Traditional Czech ‘rum’ known as ‘tuzemák’ contains a carcinogenic
ingredient, a report by the European Food Safety Authority has suggested.
According to their analysis, the aroma in the alcoholic beverage contains
carcinogen which can be harmful to consumers’ health.
Agriculture Minister Marián Jurečka said that if the ingredient is banned by Brussels, the Czech Republic will be asking for an exemption so that the use can be continued.
Tuzemák, which is produced from sugar beet spirit, had to be renamed after EU regulations stipulated that only spirits distilled from sugar-cane can be called rum.
Lithium mining in Krušné Mountains could lead to more than 1,000 jobs,
say representatives of the town of Cínovec in the Teplice area, where
mining is planned.
Investments of around 10 billion crowns are expected and Cínovecká deponie, a company controlled by Czech billionaire Karel Janeček’s investment fund RSJ Investments, possesses all the necessary permits needed to mine the resource in Cínovec.
Lithium is one of the raw materials used for making batteries for electric cars and other applications for renewable energy. High demand and soaring prices could help make the Czech Republic one of the main producers of the metal worldwide.
Deputy Trade Minister Karel Novotný from the Social Democratic Party has
apologized for an anti-Romany statement he posted on Facebook. The deputy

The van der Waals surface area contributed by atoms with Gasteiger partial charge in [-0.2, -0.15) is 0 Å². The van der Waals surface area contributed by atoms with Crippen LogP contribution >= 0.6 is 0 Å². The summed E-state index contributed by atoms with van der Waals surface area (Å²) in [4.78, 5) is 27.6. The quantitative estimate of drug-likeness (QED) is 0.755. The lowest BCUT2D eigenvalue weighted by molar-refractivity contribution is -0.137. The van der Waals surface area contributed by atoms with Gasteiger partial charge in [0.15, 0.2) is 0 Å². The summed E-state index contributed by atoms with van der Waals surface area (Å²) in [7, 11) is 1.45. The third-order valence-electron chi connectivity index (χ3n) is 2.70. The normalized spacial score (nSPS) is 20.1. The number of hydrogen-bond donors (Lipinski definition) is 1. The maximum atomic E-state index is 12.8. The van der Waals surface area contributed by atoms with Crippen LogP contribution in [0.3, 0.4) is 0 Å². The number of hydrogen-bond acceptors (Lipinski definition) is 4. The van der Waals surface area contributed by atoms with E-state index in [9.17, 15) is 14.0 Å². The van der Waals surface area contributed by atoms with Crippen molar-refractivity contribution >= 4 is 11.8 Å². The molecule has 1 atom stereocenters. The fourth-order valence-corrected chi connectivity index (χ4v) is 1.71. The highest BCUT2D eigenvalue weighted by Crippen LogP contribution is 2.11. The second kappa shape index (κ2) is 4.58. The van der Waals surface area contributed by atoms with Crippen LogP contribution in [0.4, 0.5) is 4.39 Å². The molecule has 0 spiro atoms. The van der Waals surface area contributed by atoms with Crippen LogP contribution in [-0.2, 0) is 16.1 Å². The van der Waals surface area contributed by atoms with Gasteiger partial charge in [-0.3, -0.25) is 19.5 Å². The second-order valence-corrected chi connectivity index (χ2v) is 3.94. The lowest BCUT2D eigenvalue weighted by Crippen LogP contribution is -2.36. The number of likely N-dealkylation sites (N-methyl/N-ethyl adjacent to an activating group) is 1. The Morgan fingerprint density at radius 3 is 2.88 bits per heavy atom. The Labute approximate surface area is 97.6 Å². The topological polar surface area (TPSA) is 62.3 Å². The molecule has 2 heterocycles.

compared Romanies to jellyfish, saying they were troublesome and useless.
Trade Minister Jiří Havlíček promptly distanced himself from the statement, saying it was totally unacceptable. Havlíček is to lose his quarterly bonuses as a result of the incident.
Lithium should be mined on an area of around 23 hectares at Horní Slavkov
in West Bohemia, according to a binding environmental impact assessment
conducted by the Ministry of the Environment, Novinky.cz reported. The site
is at a waste pond left behind after the mining of tin in the area.
A proposal to mine an area of over 44 hectares was rejected, as was the idea of extracting lithium in only two parts of the waste pond.
The Czech Republic has an estimated 3 percent of the world’s reserves of lithium, which is used in the production of mobile phones and electric cars.
The Czech Environment Ministry has approved lithium mining in the Sokolov
region in north-western Bohemia, where an estimated 5,400 tons of lithium
lies in former tailings ponds, the news site Novinky.cz reported on
The move has sparked protests from villages in the area which will be affected by the activity. The mayor of Horni Slavkov told Novinky he was upset that the ministry had not ruled out the transport of the mined lithium by road which would adversely affect living conditions in the area. The mayors of the villages concerned are pushing for rail transport to be the only option allowed.